Every once in a while, someone comments on how much I work out, or why I go to the gym. And really, I’m just like most people, I get busy, or find myself too bogged down with life and work to make it fit, and I get out of a good routine. But really, it’s my sanity and I make myself go, for reasons way beyond the physical. This little comparison is something I always think about, and after trying to describe it to a few friends, I thought I’d make one of my “Lists.” I hope it makes some sense…
9 Ways I think Marathon & Endurance Training Compares to Special Needs Parenting
In the beginning, and many times after, you feel this is crazy… this was a mistake… this was not meant for you… no way… why did you take this on… you can’t do it… and then you just start… and you’re on your way. But it’s only mile/year one. 25.2 more to go…
Pace yourself. Breath deeply. Start slowly. Have an emotional release now and then. But find your own rhythm. Realize this is the long haul, not the sprint.
There are many many days, where you can’t even get out of bed. But you find a way, to put one foot down, then the other, one in front of the other, and you start moving.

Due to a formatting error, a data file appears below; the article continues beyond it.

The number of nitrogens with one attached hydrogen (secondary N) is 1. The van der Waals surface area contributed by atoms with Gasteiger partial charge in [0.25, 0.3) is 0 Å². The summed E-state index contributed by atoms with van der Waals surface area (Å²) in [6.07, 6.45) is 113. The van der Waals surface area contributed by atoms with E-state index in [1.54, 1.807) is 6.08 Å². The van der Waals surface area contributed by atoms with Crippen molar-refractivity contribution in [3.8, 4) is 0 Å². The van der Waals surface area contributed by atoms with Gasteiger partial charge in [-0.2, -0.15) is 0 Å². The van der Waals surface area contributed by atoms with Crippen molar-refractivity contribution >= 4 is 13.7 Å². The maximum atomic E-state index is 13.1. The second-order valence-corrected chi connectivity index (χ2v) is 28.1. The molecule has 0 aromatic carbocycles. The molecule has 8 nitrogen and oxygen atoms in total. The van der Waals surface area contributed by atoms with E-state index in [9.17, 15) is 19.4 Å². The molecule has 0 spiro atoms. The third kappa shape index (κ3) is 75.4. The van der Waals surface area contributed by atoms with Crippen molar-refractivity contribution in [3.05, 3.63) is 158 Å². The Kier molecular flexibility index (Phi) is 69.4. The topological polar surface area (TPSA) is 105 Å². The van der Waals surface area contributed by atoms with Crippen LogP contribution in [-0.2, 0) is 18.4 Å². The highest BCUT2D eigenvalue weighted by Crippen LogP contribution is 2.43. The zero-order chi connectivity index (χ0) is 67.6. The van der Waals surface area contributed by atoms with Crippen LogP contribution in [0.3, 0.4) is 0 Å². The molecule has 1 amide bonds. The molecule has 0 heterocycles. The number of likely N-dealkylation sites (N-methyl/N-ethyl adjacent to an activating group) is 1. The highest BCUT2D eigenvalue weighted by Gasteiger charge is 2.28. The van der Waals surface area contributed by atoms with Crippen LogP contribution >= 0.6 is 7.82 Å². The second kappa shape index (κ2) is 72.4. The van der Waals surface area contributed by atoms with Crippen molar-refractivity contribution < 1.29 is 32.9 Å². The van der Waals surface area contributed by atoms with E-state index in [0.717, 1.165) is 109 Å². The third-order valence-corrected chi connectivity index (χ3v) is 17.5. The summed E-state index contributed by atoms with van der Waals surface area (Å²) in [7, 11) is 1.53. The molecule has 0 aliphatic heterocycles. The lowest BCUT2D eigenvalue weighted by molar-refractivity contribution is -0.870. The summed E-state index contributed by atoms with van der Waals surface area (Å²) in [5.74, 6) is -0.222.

There are many many hours, you feel you can’t do this. You seriously contemplate quitting. And as you almost do, you realize you have momentum and you can’t stop.
There are many many moments, where you want to throw up on the side of the road. And then you pick yourself up, clean yourself off, and you start on your way again.
There are many many times, when you get discouraged. You feel after ten steps forward, you seem to be making two backward. Or you hit the dreaded plateau and doubt that you can go any further. Then something amazing happens, and you go full speed ahead, once again.
There are many many days, you feel like this is the hardest thing ever, and you don’t know how you possibly did it yesterday. But then tomorrow comes, and you realize, this wasn’t hard at all, that’s actually not so bad, and you can undertake more than you ever have yet.
There are many moments, when you feel so desperately alone. In silence and in a world that not many share, all you hear is the sound of your feet hitting the pavement. And you realize that sound means you’re putting ground behind you. That means you’re making progress. And you see a goal nearing ahead of you. That’s a feeling close to euphoria.
So many many moments during it all, you feel the struggle, you push yourself, you’re at your limits, and you’re physically mentally emotionally exhausted and drained. And at the end, you realize your life has changed. You’re a different person, for the inexplicable incredible better. You realize you are stronger, tougher, smarter, and capable of so much more than you ever thought was possible. You are someone you never knew existed. After it all, you are on top of the world. That is a feeling of euphoria.